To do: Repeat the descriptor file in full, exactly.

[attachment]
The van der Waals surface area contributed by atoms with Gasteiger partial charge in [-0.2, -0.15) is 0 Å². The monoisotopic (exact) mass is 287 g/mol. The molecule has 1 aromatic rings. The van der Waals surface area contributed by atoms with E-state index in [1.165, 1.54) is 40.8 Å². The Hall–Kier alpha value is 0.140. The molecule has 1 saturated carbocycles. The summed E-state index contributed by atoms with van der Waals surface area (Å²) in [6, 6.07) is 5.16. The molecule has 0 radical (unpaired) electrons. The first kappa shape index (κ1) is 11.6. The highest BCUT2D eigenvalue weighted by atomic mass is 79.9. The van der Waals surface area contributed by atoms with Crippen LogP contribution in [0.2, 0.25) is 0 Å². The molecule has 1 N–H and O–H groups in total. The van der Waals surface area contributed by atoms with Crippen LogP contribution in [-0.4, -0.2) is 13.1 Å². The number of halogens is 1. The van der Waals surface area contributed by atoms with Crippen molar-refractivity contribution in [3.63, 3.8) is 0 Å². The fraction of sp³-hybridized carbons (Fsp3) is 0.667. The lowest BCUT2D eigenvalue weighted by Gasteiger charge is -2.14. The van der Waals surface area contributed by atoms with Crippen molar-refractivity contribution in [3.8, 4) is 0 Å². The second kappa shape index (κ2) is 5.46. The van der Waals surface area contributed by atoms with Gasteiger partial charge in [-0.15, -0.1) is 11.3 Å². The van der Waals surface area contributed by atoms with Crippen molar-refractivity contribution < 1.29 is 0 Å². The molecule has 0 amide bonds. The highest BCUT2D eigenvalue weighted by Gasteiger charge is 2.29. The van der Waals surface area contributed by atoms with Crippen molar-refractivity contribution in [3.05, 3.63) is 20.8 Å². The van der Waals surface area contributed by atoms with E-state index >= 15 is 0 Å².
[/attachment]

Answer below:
The van der Waals surface area contributed by atoms with Gasteiger partial charge in [-0.2, -0.15) is 0 Å². The monoisotopic (exact) mass is 287 g/mol. The molecule has 1 aromatic rings. The van der Waals surface area contributed by atoms with E-state index in [1.165, 1.54) is 40.8 Å². The Hall–Kier alpha value is 0.140. The molecule has 1 saturated carbocycles. The summed E-state index contributed by atoms with van der Waals surface area (Å²) in [6, 6.07) is 5.16. The molecule has 0 radical (unpaired) electrons. The first kappa shape index (κ1) is 11.6. The highest BCUT2D eigenvalue weighted by atomic mass is 79.9. The van der Waals surface area contributed by atoms with Crippen LogP contribution in [0.2, 0.25) is 0 Å². The molecule has 1 N–H and O–H groups in total. The van der Waals surface area contributed by atoms with Crippen LogP contribution in [-0.4, -0.2) is 13.1 Å². The number of halogens is 1. The van der Waals surface area contributed by atoms with Crippen molar-refractivity contribution in [3.63, 3.8) is 0 Å². The fraction of sp³-hybridized carbons (Fsp3) is 0.667. The lowest BCUT2D eigenvalue weighted by Gasteiger charge is -2.14. The van der Waals surface area contributed by atoms with Crippen molar-refractivity contribution in [3.8, 4) is 0 Å². The second kappa shape index (κ2) is 5.46. The van der Waals surface area contributed by atoms with Gasteiger partial charge in [-0.15, -0.1) is 11.3 Å². The van der Waals surface area contributed by atoms with Crippen molar-refractivity contribution < 1.29 is 0 Å². The molecule has 0 amide bonds. The highest BCUT2D eigenvalue weighted by Gasteiger charge is 2.29. The van der Waals surface area contributed by atoms with Crippen molar-refractivity contribution in [3.05, 3.63) is 20.8 Å². The van der Waals surface area contributed by atoms with E-state index >= 15 is 0 Å².